With all that is happening under the surface, the plot of the film is somewhat simple: Two couples spend a weekend together on a getaway. Arriving on a Friday and leaving on a Sunday, they dine together, go boating together, sun themselves at the pool together, watch a show together and in more ways that you can anticipate and imagine, have sex. And there it is: There is a lot of sex in this movie. Affinities can certainly be considered a part of this genre of picture, but it is also much more. In a press conference for Affinity, Cruz explains that while this is a movie much ado about infidelity, it is also just as much about the individual. He states: “We are only trying to meditate about the human being and their complexities, facing emptiness and the lack of rational explanation for many of the problems of the contemporary world, sometimes appearing that the only way out is to take refuge in instincts.” He goes on to say that the instinctual impulse ends up being sex.

No wonder why the movie carries with it such an overwhelming feeling; this is a lot to convey in 90-minutes of film, no matter how well made. Adding to everything is the political dimension: Cuba is still under US embargo. Whether intended or not, the feeling of claustrophobia in Affinities seems to carry with it room to at least ponder just how deep the complexity goes. And if things weren’t complicated enough, Goethe is brought up. For those interested in seeing how deep the rabbit hole goes, there is a nod to Goethe’s Elective Affinities. While it will provide more place for traction, it will certainly be without solace for the questions brought up in Affinity, with or without Goethe, bear the mark of great art: They keep the conversation going.”

As per "Goethe is brought up", the name "Goethe" does not seem to have been mentioned directly in the film.

Universal | Review

The following is a 2011 (Ѻ) review:

Madrid.- Los actores cubanos Jorge Perugorría y Vladimir Cruz se estrenan en la dirección de largometrajes con "Afinidades", una película sobre la crisis de valores, la infelicidad y las lealtades que se presenta como una metáfora de lo que pasa hoy en Cuba, aunque, eso sí, con un formato muy caliente.

Porque la película, con guión de Cruz sobre la novela "Música de cámara", de Reinaldo Montero, a su vez inspirada en "Las afinidades selectivas", de Goethe, va desvelando profundas lagunas interiores a través de los distintos encuentros sexuales de los personajes, dos parejas dispuestas a todo, si bien, por distintos motivos.

"El punto de partida fue colocar personas infelices en un lugar paradisíaco, como una metáfora de Cuba donde la naturaleza es fantástica, el paisaje maravilloso y sin embargo la gente tiene problemas de todo tipo", explicó Cruz a un grupo reducido de periodistas, entre ellos, EFE.

"Afinidades", rodada en el idílico y poco conocido paraje de la Laguna del Tesoro de Guamá, en Matanzas, ha contado con un equipo integrado por "toda la gente con la que aprendimos a hacer cine en Cuba", ha detallado Cruz: desde el director de arte, Derubín Jacome, que fue profesor suyo, al veterano productor Camilo Vives.

En la cinta, Cruz es Bruno, un físico teórico empleado de Néstor (Perugorría) que teme por la continuidad de su puesto de trabajo, casado con Magda, una mujer joven y romántica, sin mucha experiencia de la vida, que interpreta la debutante Gabriela Griffith.

Néstor, un alto cargo de una empresa con capital extranjero, está casado con una abogada española, Cristina, personaje que encarna Cuca Escribano ("El camino de los ingleses", "Los aires difíciles"), a la que "no le da miedo nada y le gusta todo", según ella misma explica en la película.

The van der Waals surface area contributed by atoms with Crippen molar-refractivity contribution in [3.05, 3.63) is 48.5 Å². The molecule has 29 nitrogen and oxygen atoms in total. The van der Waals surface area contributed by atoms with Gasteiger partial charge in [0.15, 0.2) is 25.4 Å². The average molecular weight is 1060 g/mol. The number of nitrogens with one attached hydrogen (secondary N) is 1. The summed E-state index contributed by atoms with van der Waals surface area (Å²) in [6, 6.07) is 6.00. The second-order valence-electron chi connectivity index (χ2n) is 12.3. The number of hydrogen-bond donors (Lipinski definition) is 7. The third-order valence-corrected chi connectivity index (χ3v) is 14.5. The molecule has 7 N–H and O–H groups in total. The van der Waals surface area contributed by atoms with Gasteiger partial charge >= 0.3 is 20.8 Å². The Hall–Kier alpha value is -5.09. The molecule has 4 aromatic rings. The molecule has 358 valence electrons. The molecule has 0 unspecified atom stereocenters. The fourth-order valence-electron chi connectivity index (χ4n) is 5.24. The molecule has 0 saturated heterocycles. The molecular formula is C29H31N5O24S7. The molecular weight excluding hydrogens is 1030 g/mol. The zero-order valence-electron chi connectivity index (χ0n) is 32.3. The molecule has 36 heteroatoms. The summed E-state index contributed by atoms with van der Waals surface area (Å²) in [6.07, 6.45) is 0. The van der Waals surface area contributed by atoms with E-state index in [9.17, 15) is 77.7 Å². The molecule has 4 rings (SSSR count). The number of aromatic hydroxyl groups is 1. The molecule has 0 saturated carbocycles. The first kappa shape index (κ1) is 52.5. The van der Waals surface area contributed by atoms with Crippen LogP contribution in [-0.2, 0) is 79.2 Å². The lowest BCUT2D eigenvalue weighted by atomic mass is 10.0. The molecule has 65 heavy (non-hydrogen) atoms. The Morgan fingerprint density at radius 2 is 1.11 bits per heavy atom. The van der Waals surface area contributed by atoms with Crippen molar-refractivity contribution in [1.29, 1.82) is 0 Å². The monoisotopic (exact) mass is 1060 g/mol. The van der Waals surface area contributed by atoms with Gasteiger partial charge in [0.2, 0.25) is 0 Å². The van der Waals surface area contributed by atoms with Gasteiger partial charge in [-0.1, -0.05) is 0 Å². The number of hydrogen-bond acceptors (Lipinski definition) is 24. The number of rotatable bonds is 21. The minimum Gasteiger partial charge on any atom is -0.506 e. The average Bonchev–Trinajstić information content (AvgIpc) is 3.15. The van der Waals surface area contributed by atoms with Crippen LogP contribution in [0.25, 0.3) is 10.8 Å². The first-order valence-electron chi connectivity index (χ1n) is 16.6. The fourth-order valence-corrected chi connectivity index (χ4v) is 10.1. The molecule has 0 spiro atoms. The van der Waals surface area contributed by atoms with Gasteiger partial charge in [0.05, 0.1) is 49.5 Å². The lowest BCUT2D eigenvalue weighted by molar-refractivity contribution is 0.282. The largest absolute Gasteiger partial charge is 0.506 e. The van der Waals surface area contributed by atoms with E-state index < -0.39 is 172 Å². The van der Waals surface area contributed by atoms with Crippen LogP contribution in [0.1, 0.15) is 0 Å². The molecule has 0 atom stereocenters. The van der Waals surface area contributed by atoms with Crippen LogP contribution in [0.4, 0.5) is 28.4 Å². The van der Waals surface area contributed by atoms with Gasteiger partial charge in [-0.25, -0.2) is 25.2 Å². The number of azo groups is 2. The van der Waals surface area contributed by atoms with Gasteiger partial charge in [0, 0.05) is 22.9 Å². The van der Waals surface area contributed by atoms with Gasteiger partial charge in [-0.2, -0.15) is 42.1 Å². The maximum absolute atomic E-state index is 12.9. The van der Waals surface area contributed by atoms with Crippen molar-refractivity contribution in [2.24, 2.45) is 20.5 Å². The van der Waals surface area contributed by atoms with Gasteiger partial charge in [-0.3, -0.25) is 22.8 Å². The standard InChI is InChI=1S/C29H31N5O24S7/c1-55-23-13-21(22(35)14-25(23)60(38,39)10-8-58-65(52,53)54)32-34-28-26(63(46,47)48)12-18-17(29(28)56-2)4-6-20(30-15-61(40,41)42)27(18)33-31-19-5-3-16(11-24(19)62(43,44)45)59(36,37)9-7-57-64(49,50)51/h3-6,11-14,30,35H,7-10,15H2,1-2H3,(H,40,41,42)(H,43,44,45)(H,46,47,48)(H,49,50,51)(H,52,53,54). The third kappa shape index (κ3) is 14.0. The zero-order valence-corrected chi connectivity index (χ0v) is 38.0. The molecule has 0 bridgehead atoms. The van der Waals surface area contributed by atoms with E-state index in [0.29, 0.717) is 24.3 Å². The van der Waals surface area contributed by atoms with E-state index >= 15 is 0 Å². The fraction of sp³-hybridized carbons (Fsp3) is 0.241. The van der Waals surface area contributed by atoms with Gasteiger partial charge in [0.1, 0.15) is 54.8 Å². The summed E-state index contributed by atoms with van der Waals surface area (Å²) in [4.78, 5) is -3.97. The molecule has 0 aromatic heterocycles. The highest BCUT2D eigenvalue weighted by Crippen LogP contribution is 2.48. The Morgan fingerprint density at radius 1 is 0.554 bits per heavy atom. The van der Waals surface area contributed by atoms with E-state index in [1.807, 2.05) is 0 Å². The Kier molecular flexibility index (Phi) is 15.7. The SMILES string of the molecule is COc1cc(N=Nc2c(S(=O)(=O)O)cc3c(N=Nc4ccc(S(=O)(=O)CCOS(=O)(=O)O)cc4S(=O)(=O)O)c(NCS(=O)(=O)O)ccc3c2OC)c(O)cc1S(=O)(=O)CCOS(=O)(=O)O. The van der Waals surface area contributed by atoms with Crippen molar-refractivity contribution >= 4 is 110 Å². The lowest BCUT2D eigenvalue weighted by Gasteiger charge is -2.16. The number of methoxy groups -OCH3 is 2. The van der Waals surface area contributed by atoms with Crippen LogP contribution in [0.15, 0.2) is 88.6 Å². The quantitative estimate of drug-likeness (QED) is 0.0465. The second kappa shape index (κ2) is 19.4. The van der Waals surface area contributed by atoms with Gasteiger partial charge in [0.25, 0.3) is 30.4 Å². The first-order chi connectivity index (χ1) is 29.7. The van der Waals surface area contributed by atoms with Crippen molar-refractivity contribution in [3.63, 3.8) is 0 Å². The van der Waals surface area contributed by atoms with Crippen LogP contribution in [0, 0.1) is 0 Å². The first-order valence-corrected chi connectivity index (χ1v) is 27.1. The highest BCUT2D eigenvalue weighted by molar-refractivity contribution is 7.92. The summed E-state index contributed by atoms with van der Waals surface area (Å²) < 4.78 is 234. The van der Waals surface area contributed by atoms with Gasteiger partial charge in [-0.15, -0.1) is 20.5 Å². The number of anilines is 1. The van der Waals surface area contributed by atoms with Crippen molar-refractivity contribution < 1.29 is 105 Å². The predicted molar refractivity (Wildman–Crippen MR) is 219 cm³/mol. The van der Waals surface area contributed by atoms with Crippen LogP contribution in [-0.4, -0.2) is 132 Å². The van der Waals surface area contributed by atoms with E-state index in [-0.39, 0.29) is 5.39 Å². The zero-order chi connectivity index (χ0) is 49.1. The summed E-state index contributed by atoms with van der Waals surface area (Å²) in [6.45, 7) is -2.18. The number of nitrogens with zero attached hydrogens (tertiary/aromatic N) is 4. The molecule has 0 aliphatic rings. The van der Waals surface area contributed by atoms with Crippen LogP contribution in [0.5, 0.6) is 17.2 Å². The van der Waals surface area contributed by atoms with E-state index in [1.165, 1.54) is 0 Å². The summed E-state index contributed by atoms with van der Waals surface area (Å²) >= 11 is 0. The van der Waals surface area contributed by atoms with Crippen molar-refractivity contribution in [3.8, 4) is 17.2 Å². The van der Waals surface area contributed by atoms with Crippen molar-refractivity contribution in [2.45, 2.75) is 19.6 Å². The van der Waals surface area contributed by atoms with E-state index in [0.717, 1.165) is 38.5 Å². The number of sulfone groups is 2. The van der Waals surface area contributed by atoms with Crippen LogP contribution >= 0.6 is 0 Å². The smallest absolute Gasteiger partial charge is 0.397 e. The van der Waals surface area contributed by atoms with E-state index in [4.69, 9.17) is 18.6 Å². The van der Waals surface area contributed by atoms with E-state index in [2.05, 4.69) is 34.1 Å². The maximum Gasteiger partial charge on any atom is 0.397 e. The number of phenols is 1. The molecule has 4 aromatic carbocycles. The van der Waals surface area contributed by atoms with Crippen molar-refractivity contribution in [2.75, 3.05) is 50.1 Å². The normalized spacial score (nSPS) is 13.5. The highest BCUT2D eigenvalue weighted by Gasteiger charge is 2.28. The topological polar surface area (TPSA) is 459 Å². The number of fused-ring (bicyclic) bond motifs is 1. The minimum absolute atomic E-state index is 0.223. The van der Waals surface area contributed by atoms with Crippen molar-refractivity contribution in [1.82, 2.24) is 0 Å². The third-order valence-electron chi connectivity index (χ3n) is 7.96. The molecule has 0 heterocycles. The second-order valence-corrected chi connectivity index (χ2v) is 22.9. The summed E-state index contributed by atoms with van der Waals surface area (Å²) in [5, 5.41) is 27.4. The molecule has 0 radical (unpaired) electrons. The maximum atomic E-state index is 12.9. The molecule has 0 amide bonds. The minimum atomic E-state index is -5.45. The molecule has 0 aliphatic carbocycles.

"Cristina es positiva las 24 horas del día: da, da y da -explicó Cruz-, pero cuando deja de dar no recibe. Es infeliz, y en eso coincide con Bruno, a quien tampoco le funciona la fórmula de la vida".

"El caso de Néstor es distinto; es un manipulador real que utiliza su poder para jugar con los que tiene debajo", de hecho, añadió Cruz, simboliza la quiebra profunda de los valores de la revolución, algo que "es la primera vez que se dice en el cine cubano abiertamente".

Y Magda "es la peor, porque encarna la falta de escrúpulos de las nuevas generaciones; ella aprende de Cristina y al final es la que va más allá en los límites".

"A nosotros, más que dar respuestas, lo que nos interesaba era tocar ciertos temas que están muy presentes en la sociedad cubana: para qué sirve la libertad; hacia dónde vamos, o qué importancia tiene el individuo con todas sus miserias", reflexiona el director.

Y en el mismo sentido, añade: "si podemos seguir diciendo que todos somos iguales, todos nobles y buenos, o lo que es lo mismo, mantener la teoría del socialismo, de esa igualdad inexistente. O vamos a la profundidad oscura de nosotros mismos y la aceptamos, o no podremos ir a ningún sitio", concluyó Cruz.

El actor, que disculpa la ausencia de su compañero Perugorría, de rodaje en Cuba, reconoció que la experiencia de codirigir y coprotagonizar una película ha sido "agotadora", pero muy satisfactoria, y que para ello ha sido clave "la gran amistad, respeto y admiración" que se tienen.

Los actores, que coincidieron ya hace más de una década en "Fresa y chocolate", el primer largometraje de ficción de Tomás Gutiérrez Alea y Juan Carlos Tabío, están convencidos como directores de que "el futuro de Cuba, y el de muchos otros lugares, pasa por el individuo, por la esperanza y la felicidad en medio de esa incertidumbre por el futuro", afirma Cruz.
MADRID Cuban actors Vladimir Cruz and Jorge Perugorría are released in the direction of feature films with "Affinities", a film about the crisis of values ​​and loyalties unhappiness that comes as a metaphor for what is happening today in Cuba, but, yes, with a very hot format.